Use this URL to cite or link to this record in EThOS: http://ethos.bl.uk/OrderDetails.do?uin=uk.bl.ethos.686528
Title: Student-student collaboration in wiki mediated collaborative writing activities : exploring EFL teachers' roles in the collaborative process
Author: Alghasab, Maha
ISNI:       0000 0004 5919 3310
Awarding Body: University of York
Current Institution: University of York
Date of Award: 2015
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Abstract:
The use of wikis to support collaborative writing activities has captured the attention of second/foreign language researchers (SL/FL). The majority of studies to date have found evidence of positive collaborative behaviours, however some studies have reported inactive and unequal participation, individual ownership of the text, and minimal evidence of collaborative dialogue. Although the important role of the teacher has been reported in contexts such as face- to-face (FTF) and other online contexts, few studies have explored the effect of teachers’ online interventions on student-student (S-S) interaction in the wiki context. Therefore, this thesis fills this gap by exploring teachers’ interventional behaviours, and in particular, how they affect S-S wiki collaboration. A qualitative multiple case study design was conducted with 3 EFL teachers and their students (aged 17-18 years) at two Kuwaiti government high schools. Data were collected over a period of 13 weeks. The online discussion that occurred between students via the wiki threaded mode and their writing behaviours, as shown in the edits history were analysed and triangulated with the interview data. Unlike previous research, this study brings together the analysis of the wiki threaded discussion and editing behaviours to understand the process of collaboration. Qualitative Computer Mediated Discourse Analysis (CMDA) suggests that the teachers played an effective role in shaping the way the students interacted. An examination of the teachers’ interventional behaviours suggests that some interventional behaviours promoted S-S collaboration and some hindered it. Behaviours such as establishing a wiki culture of collaboration, reinforcing a sense of wiki community, asking students to engage mutually, being a co-learner and modelling editing behaviour, all seem to promote collaboration. Conversely, direct teacher edits, immediate responses, using an authoritative tone, and asking inactive students to participate may promote participation but not necessarily collaboration. The interview data also suggested that sociocultural issues, such as teachers’ superiority, questionable peer feedback, and individual text-ownership hindered collaboration. Therefore, this thesis argues that even in an online student-centred context such as a wiki, the role of the teacher is critical. Teachers who adopt a non-authoritative and collaborative-orientated intervention are much more effective in promoting S-S collaboration than those who are authoritative and intervene in a non-collaborative way. There is therefore a need for teacher training that raises teachers’ awareness of effective pedagogy regarding the use of wikis.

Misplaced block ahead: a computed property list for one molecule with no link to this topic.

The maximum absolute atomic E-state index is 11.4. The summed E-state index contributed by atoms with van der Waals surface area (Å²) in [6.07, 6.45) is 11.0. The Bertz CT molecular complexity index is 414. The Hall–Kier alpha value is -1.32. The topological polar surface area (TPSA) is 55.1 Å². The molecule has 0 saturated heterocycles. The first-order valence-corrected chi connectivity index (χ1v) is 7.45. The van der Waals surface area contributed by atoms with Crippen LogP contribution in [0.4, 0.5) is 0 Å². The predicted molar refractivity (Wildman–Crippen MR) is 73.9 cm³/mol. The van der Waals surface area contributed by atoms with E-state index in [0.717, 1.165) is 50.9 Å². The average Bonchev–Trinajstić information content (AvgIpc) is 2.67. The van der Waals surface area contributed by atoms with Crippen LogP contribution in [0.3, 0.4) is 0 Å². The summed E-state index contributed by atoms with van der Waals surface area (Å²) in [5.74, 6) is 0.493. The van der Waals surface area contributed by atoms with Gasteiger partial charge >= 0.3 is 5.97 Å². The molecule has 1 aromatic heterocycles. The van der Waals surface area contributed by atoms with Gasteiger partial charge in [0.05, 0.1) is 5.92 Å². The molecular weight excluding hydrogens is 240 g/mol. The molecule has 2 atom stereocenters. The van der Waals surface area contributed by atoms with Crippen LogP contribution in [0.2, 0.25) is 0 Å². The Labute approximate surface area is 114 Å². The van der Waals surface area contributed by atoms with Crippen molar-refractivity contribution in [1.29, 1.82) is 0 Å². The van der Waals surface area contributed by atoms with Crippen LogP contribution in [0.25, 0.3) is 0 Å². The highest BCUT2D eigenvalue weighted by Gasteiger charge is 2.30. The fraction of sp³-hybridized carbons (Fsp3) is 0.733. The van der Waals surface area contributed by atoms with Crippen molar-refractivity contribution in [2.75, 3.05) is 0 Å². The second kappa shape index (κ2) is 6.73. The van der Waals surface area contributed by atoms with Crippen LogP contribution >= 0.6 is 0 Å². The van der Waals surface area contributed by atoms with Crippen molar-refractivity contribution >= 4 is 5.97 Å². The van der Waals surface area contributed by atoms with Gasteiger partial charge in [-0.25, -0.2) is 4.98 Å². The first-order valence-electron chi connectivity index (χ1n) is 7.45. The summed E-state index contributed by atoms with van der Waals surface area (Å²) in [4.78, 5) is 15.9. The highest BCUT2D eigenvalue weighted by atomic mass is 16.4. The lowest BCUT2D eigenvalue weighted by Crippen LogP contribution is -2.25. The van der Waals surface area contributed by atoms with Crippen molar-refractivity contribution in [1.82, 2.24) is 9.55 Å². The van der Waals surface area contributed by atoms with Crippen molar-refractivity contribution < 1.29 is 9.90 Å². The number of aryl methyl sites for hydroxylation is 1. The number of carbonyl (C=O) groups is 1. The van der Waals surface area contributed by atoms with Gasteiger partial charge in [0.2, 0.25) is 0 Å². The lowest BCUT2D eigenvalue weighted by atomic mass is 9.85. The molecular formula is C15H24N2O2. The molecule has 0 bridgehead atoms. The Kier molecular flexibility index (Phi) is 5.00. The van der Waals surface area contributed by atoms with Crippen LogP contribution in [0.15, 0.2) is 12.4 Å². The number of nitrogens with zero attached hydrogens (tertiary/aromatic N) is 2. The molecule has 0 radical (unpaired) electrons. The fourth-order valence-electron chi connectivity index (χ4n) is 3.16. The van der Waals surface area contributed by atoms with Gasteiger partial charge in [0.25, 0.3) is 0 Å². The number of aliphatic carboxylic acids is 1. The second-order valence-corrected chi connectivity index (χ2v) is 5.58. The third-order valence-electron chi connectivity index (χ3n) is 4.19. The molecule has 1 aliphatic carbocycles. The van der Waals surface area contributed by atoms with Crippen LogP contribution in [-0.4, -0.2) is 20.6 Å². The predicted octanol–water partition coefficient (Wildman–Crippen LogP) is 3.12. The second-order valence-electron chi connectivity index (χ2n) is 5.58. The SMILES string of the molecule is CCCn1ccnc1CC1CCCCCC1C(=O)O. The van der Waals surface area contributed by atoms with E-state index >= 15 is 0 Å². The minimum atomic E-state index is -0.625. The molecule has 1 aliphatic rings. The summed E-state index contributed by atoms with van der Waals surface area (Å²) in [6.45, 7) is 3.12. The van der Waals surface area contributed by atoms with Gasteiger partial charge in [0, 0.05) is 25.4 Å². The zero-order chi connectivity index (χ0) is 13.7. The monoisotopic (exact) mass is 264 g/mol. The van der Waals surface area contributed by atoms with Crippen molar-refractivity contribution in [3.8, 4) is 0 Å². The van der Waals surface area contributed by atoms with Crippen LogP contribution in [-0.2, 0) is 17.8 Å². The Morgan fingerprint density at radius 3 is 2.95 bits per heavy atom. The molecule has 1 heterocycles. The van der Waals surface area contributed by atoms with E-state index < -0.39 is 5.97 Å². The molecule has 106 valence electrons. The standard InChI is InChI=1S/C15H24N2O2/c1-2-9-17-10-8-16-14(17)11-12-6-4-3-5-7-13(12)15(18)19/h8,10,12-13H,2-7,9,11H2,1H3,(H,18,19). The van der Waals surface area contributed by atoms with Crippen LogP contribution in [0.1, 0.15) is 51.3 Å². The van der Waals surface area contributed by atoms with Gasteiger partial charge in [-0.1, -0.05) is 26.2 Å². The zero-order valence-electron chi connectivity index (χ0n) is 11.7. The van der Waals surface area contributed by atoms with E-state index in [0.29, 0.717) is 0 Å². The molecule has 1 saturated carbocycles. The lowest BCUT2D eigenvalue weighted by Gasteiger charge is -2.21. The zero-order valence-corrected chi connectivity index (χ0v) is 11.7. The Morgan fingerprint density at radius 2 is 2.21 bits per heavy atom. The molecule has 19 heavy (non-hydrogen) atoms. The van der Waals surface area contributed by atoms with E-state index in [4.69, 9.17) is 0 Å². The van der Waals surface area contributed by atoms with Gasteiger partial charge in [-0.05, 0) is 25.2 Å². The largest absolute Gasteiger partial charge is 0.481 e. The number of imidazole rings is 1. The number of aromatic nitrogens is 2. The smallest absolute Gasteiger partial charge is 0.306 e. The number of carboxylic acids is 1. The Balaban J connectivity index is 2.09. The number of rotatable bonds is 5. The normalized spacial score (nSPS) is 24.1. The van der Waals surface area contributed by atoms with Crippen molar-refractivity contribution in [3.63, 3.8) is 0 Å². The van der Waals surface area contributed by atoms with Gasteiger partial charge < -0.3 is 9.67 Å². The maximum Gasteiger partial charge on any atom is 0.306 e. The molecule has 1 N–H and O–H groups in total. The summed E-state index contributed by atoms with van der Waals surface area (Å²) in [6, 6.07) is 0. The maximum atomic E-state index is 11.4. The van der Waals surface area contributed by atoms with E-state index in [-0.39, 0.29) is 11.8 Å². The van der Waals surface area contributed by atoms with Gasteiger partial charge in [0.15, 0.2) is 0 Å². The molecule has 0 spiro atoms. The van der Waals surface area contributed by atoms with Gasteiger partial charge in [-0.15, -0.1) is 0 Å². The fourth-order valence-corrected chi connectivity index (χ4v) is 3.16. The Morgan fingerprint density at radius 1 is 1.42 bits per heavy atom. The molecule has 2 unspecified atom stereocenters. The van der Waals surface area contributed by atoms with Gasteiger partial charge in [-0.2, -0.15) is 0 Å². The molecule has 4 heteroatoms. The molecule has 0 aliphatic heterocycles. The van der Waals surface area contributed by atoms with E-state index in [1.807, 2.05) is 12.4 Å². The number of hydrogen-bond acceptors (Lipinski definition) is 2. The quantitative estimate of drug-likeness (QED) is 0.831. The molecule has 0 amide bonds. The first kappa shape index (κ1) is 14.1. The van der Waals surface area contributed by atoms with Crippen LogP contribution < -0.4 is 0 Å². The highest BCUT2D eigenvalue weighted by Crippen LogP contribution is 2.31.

Supervisor: Handley, Zoe Sponsor: Not available
Qualification Name: Thesis (Ph.D.) Qualification Level: Doctoral
EThOS ID: uk.bl.ethos.686528  DOI: Not available
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